The last 18 months in the financial markets have been described as a once-in-a-lifetime event. With financial and credit markets in turmoil, it seems that most investment portfolios, from individual 401(k)’s to large endowments suffered staggering losses. The result is that many advisors are now rethinking their investment philosophy.
Most mainstream investment theory has traditionally fallen into two distinct camps. Those that advocate a buy-and-hold strategy with periodic rebalancing of a diversified portfolio and those that espouse active trading based on short-term technical indicators.
Traditional Buy and Hold
Those that adopt this philosophy feel that over the long term, nobody can accurately predict the short-term movements of the markets and therefore cannot outperform the overall market. They argue that in order to maximize long-term results and reduce volatility, the best approach is to build a portfolio made up of numerous asset classes like stocks, bonds, real estate and private equity. The thought is that the different asset classes are not closely correlated, meaning that they don’t all go up or down at the same time. While one asset class (i.e. large cap stocks) may be dropping, another portion of the portfolio (bonds or commodities) should be rising. By periodically rebalancing back to the original allocation, as different asset classes over or under perform in the short term the overall volatility of the portfolio should be reduced and returns increased.
This latest bear market however, has seriously put to doubt the basic tenets of the buy-and-hold strategy. In 2008, while we saw some asset classes rise quickly for a short time (oil and commodities) eventually almost every asset class, except Treasury bonds and cash, showed negative results, decimating even the most diversified portfolios. Markets like the one we’ve seen recently add credence to those that favor active trading.
Active traders feel that by analyzing price patterns, they can capitalize on short term inefficiencies and broader movements in the financial markets, both up and down, to maximize returns over the long run. These traders are not concerned with which asset class they are trading, or whether that asset is trending up or down. Their approach is to get in and out of markets quickly, taking small profits as they go.
2008 was a potentially great year for active traders since there were large movements in numerous asset classes like stocks, bonds and commodities. By being able to profit from both up and down markets, some active traders were incredibly successful.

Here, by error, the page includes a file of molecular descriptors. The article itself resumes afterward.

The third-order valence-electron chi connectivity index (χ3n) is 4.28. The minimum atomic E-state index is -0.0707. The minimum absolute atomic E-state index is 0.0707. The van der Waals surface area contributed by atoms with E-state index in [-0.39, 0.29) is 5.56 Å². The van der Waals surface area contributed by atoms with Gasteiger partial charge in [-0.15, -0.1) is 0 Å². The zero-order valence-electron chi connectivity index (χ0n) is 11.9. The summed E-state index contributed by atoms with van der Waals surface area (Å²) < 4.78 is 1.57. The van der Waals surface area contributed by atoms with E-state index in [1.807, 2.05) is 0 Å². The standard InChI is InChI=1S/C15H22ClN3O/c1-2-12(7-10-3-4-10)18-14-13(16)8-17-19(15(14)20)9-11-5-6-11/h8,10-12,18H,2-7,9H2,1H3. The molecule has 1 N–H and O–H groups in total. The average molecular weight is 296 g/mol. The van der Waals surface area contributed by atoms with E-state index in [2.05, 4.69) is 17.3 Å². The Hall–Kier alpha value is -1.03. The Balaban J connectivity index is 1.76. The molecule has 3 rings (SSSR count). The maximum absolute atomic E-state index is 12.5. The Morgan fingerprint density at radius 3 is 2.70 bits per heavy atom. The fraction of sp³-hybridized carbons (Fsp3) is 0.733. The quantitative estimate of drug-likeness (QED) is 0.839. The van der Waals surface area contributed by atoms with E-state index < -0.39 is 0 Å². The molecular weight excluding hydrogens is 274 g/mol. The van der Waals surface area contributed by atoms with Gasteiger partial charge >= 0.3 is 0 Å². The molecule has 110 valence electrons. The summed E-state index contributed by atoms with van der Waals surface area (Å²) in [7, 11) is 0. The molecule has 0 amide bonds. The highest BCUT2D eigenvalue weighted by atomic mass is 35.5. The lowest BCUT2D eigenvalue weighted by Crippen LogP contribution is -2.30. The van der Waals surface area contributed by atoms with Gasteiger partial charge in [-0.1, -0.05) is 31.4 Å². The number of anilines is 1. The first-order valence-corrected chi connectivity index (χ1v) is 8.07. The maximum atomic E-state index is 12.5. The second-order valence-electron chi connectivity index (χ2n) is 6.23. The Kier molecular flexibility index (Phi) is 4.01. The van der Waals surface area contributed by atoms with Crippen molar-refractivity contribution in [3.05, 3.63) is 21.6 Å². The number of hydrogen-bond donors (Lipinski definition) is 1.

A Hybrid Model
After the last bear market, many advisors, including our firm, moved to a hybrid model, calling it things like ‘Buy & Hold with a Tactical Overlay’ (quite a mouthful) or ‘Core and Explore’. No matter what they call it, these advisors are using the same methodology. In this approach, they build the core portfolio across numerous asset classes just like the traditional buy-and-hold philosophy, periodically re-balancing to maintain the original asset allocation. For the balance of the portfolio they will use a limited form of active trading, taking advantage of shorter-term trends in the market to over or under-weight certain asset classes based on their judgment of their relative value. This allows them to reap the benefits of long-term investing while taking advantage of very real, short-term circumstances.
Which Approach is Right for You?
Like any long race, there are many ways to reach your destination and as a result, there is likely no single right approach to investing. The important thing to remember is that it’s the end result that’s important, not how you got there. Your choice of advisor and approach should come down how well the advisor articulates their particular philosophy to what you’re comfortable with that approach. The best thing you can do is to ask your advisor what their investment philosophy is and whether or not it suits your personality. The most important thing is that you understand how they do things and that you have a plan in place that you can stick to, even in challenging markets.
If you’d like to learn more about how RTJ Financial Management builds its portfolios and the investment approach we take, simply drop us an email at firstname.lastname@example.org with ‘Portfolio Review’ in the subject line, and we’ll schedule a free, no-obligation one hour portfolio review with you.